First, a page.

A love story between granite and concrete in a Portuguese farm house

Situated in a natural shelter of a valley at the foot of the Serra da Estrela, close to the parish of Gonçalo (Guarda, Portugal), in a place also known locally by the name of Mora, this agricultural property has approximately 18 ha of area and is surrounded by a dense pine tree forest.

The property has been well preserved over the years thanks to its agricultural activities. At its centre stands a modest pre-existence of granite built in the mid-twentieth century, from where the new project started. In order not to disrupt the farm activities, Filipe Pina and David Bilo decided to split the old from the new when designing the house. The final outcome, with the extension of the existing house, resulted from a compromise between the owners’ wishes and the existing features and morphology of the land, characterized by the existence of several terraces.

In a natural way, two new volumes of concrete were created and implanted in an existing terrace, closely linked to the granite pre-existence, allowing for a natural and fluid development of the local farm.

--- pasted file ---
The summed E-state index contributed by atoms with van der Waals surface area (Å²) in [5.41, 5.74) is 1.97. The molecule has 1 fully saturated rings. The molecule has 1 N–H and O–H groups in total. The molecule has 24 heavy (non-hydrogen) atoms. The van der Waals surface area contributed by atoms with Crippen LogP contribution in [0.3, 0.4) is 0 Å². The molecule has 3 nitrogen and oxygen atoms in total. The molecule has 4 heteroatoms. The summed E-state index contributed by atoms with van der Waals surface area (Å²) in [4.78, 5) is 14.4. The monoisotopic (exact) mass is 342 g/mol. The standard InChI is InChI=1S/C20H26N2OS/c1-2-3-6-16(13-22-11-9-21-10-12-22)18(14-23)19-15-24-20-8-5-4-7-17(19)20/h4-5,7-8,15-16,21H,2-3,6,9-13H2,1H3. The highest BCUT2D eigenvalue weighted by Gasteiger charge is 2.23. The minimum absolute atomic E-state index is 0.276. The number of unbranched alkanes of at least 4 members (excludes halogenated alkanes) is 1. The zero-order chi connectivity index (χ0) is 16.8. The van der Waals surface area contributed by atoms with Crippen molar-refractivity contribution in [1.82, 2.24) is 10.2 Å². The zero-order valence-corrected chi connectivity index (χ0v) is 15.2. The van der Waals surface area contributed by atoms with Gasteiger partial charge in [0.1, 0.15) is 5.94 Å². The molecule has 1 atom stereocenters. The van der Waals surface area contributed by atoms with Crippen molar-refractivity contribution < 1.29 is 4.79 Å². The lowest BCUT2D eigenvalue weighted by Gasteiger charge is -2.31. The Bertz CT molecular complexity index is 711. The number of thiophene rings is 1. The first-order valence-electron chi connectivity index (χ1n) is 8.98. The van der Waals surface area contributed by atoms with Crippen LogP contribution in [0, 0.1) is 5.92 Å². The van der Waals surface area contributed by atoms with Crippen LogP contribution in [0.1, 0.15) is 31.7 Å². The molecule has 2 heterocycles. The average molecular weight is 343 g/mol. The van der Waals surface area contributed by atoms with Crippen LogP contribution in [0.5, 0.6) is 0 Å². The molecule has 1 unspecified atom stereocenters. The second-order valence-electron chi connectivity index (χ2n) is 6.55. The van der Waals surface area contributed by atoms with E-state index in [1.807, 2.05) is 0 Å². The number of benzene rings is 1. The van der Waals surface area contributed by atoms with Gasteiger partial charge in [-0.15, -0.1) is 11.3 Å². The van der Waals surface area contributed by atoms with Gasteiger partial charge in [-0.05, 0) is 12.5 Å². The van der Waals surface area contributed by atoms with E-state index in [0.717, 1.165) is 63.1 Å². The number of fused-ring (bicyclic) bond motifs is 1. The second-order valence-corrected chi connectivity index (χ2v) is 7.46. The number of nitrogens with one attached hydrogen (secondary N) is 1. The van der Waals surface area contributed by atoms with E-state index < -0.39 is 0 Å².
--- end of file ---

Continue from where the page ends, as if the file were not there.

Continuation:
The name NaMora has a double meaning in Portuguese. It refers to the location of the project, where Na Mora would translate into In Mora (Mora being the place where the property lies), but namora in Portuguese means literally flirt or date. Thus, in a place named Mora, the House NaMora was born, where the concrete volumes forming the new part of the house formally flirt with the existing granite body, in total harmony with the existing surroundings.

The project was clearly divided into two distinct yet complementary elements: the storage, technical area, functional sanitary installations and kitchen are located in the pre-existence and fully dedicated to the farm’s activities, whereas the living room, bedrooms, suite and outdoor leisure space are part of the new section of the house.

Inside, the architects sought the neutrality given by the simplicity and purity of the materials and by the illusion of the absence of detail. The idea of interiority translates into openings towards landscapes, frames and courtyards strategically located.

The scale of the intervention and the natural identity of the site were always taken into consideration when choosing the construction approach and materials: stone, concrete, steel and wood. Inside, the white and the comfort of the wood balance with the raw and austere presence of the concrete. Outside, stone and concrete are carved in the same way, in a reinterpretation of the vernacular architecture of this region. 

Design and info © Filipe Pina and David Bilo

Images © Ivo Tavares

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